6.3.2.8 Confrontation and Polarisation

Politicians tend to attack each other in democracies, in their unceasing struggle to gain and retain power.  Their political posturing leads them to adopt a confrontational stance towards each other, rather than taking a centrist approach to negotiate a compromise.  The nature of the confrontations depends upon the number of political parties, which partly depends upon the voting system (6.3.2.4).

Systems of proportional representation allow voters to choose between multiple political parties: either representing the many possible political ideologies and approaches to government (6.2.6), or cultural identities such as Christian Democrat parties in Europe.  The politicians tend to emphasise their party credentials to get elected and they subsequently adopt confrontational postures in coalition governments to differentiate themselves – as when Matteo Salvini turned back a ship of migrants trying to come to Italy: an action for which he faces prosecution.

Two-party systems, such as those in Britain and America which use a ‘first-past-the-post’ system of voting, can polarise the electorate.  An article The Disintegration of the American Nation shows a mixture of fear and anger:

“The foundational ethnicity and ideas embodied in the Constitution are not only under attack but opposed as racist and exploitative. This attack manifests itself most prominently in the educational system to which our children are subjected, bullied, and indoctrinated. The Democrat Party has institutionalized this attack on America through its primary focus of racial politics.

In fact, history itself is under attack and is systematically being cleansed and abolished.”

The author apparently objected to the idea that all children should be taught about the history of slavery.  White supremacists, claiming to belong to the “foundational ethnicity”, feel that they are being attacked; they use terms such as “woke” and “cancel culture” to describe such teaching – yet children cannot understand today’s America without knowing about its past.  Some British media, with leanings towards reactionary conservatism (6.2.4.5), express similar opposition to ‘wokeness’ – and can quote some examples of when it becomes silly, such as the Telegraph headline: Churchill College panel claims wartime PM was a white supremacist leading an empire ‘worse than the Nazis’.  There is now an absurd confrontation between the ‘woke’, who are trying to suppress the expression of views that they think are politically incorrect, and those who condemn them.  It has become a question of identity politics and balanced discussion has become very difficult.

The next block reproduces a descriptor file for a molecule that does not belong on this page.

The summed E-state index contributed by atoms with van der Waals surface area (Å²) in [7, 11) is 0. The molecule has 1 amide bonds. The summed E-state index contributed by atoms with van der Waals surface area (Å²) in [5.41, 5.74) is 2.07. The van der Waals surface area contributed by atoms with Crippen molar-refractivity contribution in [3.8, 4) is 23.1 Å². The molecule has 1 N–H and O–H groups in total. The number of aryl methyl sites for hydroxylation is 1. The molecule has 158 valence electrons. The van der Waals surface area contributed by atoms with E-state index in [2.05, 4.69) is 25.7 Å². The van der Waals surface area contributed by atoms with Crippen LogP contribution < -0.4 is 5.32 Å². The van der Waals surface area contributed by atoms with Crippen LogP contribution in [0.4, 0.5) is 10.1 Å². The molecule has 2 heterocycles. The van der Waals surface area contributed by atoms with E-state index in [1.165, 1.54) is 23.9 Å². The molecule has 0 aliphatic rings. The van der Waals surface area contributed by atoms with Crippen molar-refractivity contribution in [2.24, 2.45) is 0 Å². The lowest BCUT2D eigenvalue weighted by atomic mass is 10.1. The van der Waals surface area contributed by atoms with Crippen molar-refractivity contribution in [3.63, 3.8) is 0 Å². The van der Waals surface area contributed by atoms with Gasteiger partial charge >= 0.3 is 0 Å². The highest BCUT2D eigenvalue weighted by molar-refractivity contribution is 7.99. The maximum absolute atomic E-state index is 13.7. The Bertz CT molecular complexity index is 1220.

A pattern of confrontation rather than negotiation can either lead to political deadlock or to abrupt policy reversals when there is a change in government.

There is a centrist area of overlap between the major political ideologies and approaches to government, as described earlier (6.2.6.3).  When the U.S. Constitution is working well, Congress approves legislation that falls within the overlap – but now there is little common ground in the polarised condition of American politics.  An Economist article in 2014, If the Republicans win the Senate…., summarised the impact of divisions between the Presidency, the Senate and the House of Representatives over more than 30 years – highlighting moments of complete stalemate in a pattern that continues to recur.

There has been an increasing use of executive orders in response to legislative obstruction in America.  Donald Trump signed a series of executive orders in his first 3 months in office: overturning Barack Obama’s policies on protecting the environment, for example.  Four years later, Joe Biden signed 15 executive orders on his first day in office to reverse Trump’s policies.  This is unsettling internally and it undermines a country’s external relationships, as described in Jonathan Kirshner’s article, Gone But Not Forgotten: describing “Trump’s Long Shadow and the End of American Credibility”.

The polarisation continues, heightened by the “echo chamber effect” of Internet social media that reinforce people’s beliefs, as described later (6.4.2.6), and by partisan news media (6.4.3).  Donald Trump’s supporters form a large group of voters who are behaving like a tribe that won’t accept the wishes of the majority of Americans.  As noted in a blog post on this website, Trump and the GOP, his refusal to leave office and the lies that he has told have split the Republican Party and have undermined democracy.  A Reuters/Ipsos poll in April 2021 showed that a Majority of Republicans still believe the 2020 election was stolen from Donald Trump five months after the election.

Back

Next Section

This is a new page, uploaded since the publication of Patterns of Power Edition 3a.  An archived copy of it is held at https://www.patternsofpower.org/edition03/6328b.htm